Government wins asylum appeal

Refugee campaigners have expressed their bitter disappointment
at the Court of Appeal’s ruling that an asylum seeker forced
to sleep rough after being denied government support did not suffer
inhuman or degrading treatment, writes Clare

The Malaysian asylum seeker, known as ‘T’ in court,
slept rough at Heathrow airport, west London for over five weeks
after he was denied assistance from the National Asylum Support
Service because he failed  to apply for asylum for six days after
his arrival in the UK.

Lord Justice Kennedy said it was “impossible” to
find ‘T’s condition had reached or was verging on the
inhuman or degrading because he had “shelter, sanitary
facilities and some money for food”.

“He was not entirely well physically, but not so unwell as
to need immediate treatment,” he added.

Home office minister Beverley Hughes welcomed the ruling for
clarifying that “a claim of destitution will not necessarily
be a deciding factor” in deciding cases under Article 3 of
the European Convention of Human Rights.

But the Refugee Council’s director of development, Anna
Reisenberger, slammed the ruling and said it was “a
disappointing result” for the thousands of asylum seekers it

“Though the courts have already ruled that denying asylum
seekers support can lead to a breach of their human rights, this
remains a grey area in the law that will only be ultimately
resolved when the government repeals this harsh and inhuman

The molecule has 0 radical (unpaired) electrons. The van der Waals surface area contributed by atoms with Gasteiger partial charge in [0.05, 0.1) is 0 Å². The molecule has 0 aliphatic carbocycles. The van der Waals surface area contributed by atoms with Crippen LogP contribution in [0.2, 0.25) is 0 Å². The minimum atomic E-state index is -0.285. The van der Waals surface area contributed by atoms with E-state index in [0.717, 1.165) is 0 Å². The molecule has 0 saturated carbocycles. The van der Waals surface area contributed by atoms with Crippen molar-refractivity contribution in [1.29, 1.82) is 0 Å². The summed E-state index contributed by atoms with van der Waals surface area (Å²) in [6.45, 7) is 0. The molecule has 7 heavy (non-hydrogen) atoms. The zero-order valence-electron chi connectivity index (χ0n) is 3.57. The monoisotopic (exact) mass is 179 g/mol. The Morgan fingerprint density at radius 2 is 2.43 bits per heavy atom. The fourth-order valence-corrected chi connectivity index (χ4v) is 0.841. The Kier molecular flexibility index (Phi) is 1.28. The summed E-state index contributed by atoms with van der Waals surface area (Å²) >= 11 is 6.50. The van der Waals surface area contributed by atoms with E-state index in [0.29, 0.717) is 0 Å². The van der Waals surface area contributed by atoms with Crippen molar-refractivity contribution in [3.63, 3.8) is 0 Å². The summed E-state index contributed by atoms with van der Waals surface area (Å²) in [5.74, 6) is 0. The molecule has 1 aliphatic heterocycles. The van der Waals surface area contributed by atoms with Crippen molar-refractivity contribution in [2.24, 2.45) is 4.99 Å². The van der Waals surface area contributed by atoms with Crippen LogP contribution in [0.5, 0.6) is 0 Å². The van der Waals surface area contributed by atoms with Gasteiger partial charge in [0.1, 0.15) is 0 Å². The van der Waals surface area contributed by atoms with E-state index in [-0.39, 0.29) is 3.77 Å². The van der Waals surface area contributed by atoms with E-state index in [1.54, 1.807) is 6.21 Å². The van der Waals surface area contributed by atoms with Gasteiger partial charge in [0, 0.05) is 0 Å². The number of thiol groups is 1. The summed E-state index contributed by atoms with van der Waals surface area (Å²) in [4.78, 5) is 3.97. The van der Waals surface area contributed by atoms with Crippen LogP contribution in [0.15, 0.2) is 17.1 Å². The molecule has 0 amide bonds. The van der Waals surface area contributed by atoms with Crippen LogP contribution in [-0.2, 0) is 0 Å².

measure,” she added.

The home secretary’s appeal was against Mr Justice
Kay’s high court ruling in July that the human rights of
three asylum seekers had been breached when they were forced to
sleep rough after being denied Nass assistance for failing to make
their asylum claim immediately.

Although the home office immediately said it would appeal
against Kay’s ruling, before the judgement this week it
dropped two of the cases.

It acknowledged that ‘D’ had claimed asylum
‘as soon as reasonably practicable’ as stated under
Section 55 of the Nationality, Immigration and Asylum Act and was
therefore entitled to support, and ‘S’ was sufficiently
ill that his human rights would be breached if support was not

“The government conceded that the two out of the three
claimants were driven to surviving in such appalling conditions
that it amounted to a breach of their human rights under Article
3,” said a Refugee Action spokesperson. “It cannot be
good law which so repeatedly risks human dignity by denying support
where it is so vitally needed.”

She added that asylum seekers denied support under Section 55
should be given the right to appeal at an independent NASS

Homelessness charity Shelter restated its call for the immediate
repeal of Section 55. Director, Adam Sampson, said: “If the
government fail to rethink this brutal legislation some very
vulnerable people will face a harsh and desperate

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